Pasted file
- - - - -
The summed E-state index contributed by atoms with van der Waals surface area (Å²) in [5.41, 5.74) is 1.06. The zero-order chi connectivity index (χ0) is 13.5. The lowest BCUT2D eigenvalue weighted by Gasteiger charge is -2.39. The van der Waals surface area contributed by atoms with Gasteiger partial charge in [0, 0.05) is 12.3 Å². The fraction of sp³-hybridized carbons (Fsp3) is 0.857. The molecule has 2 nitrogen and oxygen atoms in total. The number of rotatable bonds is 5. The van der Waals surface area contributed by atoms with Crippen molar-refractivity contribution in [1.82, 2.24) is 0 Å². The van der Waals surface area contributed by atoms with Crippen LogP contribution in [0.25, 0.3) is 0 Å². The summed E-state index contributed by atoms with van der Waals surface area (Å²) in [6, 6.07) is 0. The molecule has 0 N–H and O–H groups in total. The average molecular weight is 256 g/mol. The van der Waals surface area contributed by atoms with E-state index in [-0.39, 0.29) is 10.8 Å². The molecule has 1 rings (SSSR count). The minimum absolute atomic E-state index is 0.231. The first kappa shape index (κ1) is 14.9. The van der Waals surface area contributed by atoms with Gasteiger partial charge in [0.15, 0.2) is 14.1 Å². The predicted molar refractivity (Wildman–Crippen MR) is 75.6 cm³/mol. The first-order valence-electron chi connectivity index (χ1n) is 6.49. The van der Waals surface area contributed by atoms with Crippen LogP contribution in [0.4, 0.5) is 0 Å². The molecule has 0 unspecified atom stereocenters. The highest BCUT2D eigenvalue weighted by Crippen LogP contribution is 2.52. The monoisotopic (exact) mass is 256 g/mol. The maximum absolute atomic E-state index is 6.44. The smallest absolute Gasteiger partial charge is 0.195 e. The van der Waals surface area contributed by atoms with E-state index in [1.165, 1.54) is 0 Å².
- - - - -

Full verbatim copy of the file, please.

The summed E-state index contributed by atoms with van der Waals surface area (Å²) in [5.41, 5.74) is 1.06. The zero-order chi connectivity index (χ0) is 13.5. The lowest BCUT2D eigenvalue weighted by Gasteiger charge is -2.39. The van der Waals surface area contributed by atoms with Gasteiger partial charge in [0, 0.05) is 12.3 Å². The fraction of sp³-hybridized carbons (Fsp3) is 0.857. The molecule has 2 nitrogen and oxygen atoms in total. The number of rotatable bonds is 5. The van der Waals surface area contributed by atoms with Crippen molar-refractivity contribution in [1.82, 2.24) is 0 Å². The van der Waals surface area contributed by atoms with Crippen LogP contribution in [0.25, 0.3) is 0 Å². The summed E-state index contributed by atoms with van der Waals surface area (Å²) in [6, 6.07) is 0. The molecule has 0 N–H and O–H groups in total. The average molecular weight is 256 g/mol. The van der Waals surface area contributed by atoms with E-state index in [-0.39, 0.29) is 10.8 Å². The molecule has 1 rings (SSSR count). The minimum absolute atomic E-state index is 0.231. The first kappa shape index (κ1) is 14.9. The van der Waals surface area contributed by atoms with Gasteiger partial charge in [0.15, 0.2) is 14.1 Å². The predicted molar refractivity (Wildman–Crippen MR) is 75.6 cm³/mol. The first-order valence-electron chi connectivity index (χ1n) is 6.49. The van der Waals surface area contributed by atoms with Crippen LogP contribution in [0.4, 0.5) is 0 Å². The molecule has 0 unspecified atom stereocenters. The highest BCUT2D eigenvalue weighted by Crippen LogP contribution is 2.52. The monoisotopic (exact) mass is 256 g/mol. The maximum absolute atomic E-state index is 6.44. The smallest absolute Gasteiger partial charge is 0.195 e. The van der Waals surface area contributed by atoms with E-state index in [1.165, 1.54) is 0 Å².